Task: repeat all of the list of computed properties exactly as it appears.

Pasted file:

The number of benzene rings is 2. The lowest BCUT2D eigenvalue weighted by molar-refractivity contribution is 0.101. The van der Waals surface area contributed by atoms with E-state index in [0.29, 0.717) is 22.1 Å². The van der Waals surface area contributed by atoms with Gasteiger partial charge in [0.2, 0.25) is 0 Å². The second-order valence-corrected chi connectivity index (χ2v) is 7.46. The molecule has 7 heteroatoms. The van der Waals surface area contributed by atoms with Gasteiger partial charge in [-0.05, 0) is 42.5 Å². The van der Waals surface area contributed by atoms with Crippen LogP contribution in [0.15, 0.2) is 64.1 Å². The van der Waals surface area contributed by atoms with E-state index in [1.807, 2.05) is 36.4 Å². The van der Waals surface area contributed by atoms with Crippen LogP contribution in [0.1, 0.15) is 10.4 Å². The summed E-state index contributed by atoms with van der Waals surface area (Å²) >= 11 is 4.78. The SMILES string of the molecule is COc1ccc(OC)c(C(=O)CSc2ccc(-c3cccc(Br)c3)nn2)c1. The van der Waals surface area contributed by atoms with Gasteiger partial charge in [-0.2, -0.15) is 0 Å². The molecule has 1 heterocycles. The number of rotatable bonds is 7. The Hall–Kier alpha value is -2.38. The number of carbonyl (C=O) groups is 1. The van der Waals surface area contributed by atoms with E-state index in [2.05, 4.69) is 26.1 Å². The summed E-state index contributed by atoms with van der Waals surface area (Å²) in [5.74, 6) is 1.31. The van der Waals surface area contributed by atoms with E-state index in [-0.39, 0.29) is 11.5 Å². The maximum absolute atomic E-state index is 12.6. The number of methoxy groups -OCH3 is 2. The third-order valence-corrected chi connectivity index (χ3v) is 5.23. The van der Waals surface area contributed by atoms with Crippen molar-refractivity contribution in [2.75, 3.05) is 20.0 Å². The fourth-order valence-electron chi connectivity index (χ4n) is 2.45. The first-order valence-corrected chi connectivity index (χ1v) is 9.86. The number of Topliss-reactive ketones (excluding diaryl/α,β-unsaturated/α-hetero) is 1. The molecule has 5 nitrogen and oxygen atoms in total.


The number of benzene rings is 2. The lowest BCUT2D eigenvalue weighted by molar-refractivity contribution is 0.101. The van der Waals surface area contributed by atoms with E-state index in [0.29, 0.717) is 22.1 Å². The van der Waals surface area contributed by atoms with Gasteiger partial charge in [0.2, 0.25) is 0 Å². The second-order valence-corrected chi connectivity index (χ2v) is 7.46. The molecule has 7 heteroatoms. The van der Waals surface area contributed by atoms with Gasteiger partial charge in [-0.05, 0) is 42.5 Å². The van der Waals surface area contributed by atoms with Crippen LogP contribution in [0.15, 0.2) is 64.1 Å². The van der Waals surface area contributed by atoms with E-state index in [1.807, 2.05) is 36.4 Å². The van der Waals surface area contributed by atoms with Crippen LogP contribution in [0.1, 0.15) is 10.4 Å². The summed E-state index contributed by atoms with van der Waals surface area (Å²) >= 11 is 4.78. The SMILES string of the molecule is COc1ccc(OC)c(C(=O)CSc2ccc(-c3cccc(Br)c3)nn2)c1. The van der Waals surface area contributed by atoms with Gasteiger partial charge in [-0.2, -0.15) is 0 Å². The molecule has 1 heterocycles. The number of rotatable bonds is 7. The Hall–Kier alpha value is -2.38. The number of carbonyl (C=O) groups is 1. The van der Waals surface area contributed by atoms with E-state index in [2.05, 4.69) is 26.1 Å². The summed E-state index contributed by atoms with van der Waals surface area (Å²) in [5.74, 6) is 1.31. The van der Waals surface area contributed by atoms with E-state index in [-0.39, 0.29) is 11.5 Å². The maximum absolute atomic E-state index is 12.6. The number of methoxy groups -OCH3 is 2. The third-order valence-corrected chi connectivity index (χ3v) is 5.23. The van der Waals surface area contributed by atoms with Crippen molar-refractivity contribution in [2.75, 3.05) is 20.0 Å². The fourth-order valence-electron chi connectivity index (χ4n) is 2.45. The first-order valence-corrected chi connectivity index (χ1v) is 9.86. The number of Topliss-reactive ketones (excluding diaryl/α,β-unsaturated/α-hetero) is 1. The molecule has 5 nitrogen and oxygen atoms in total.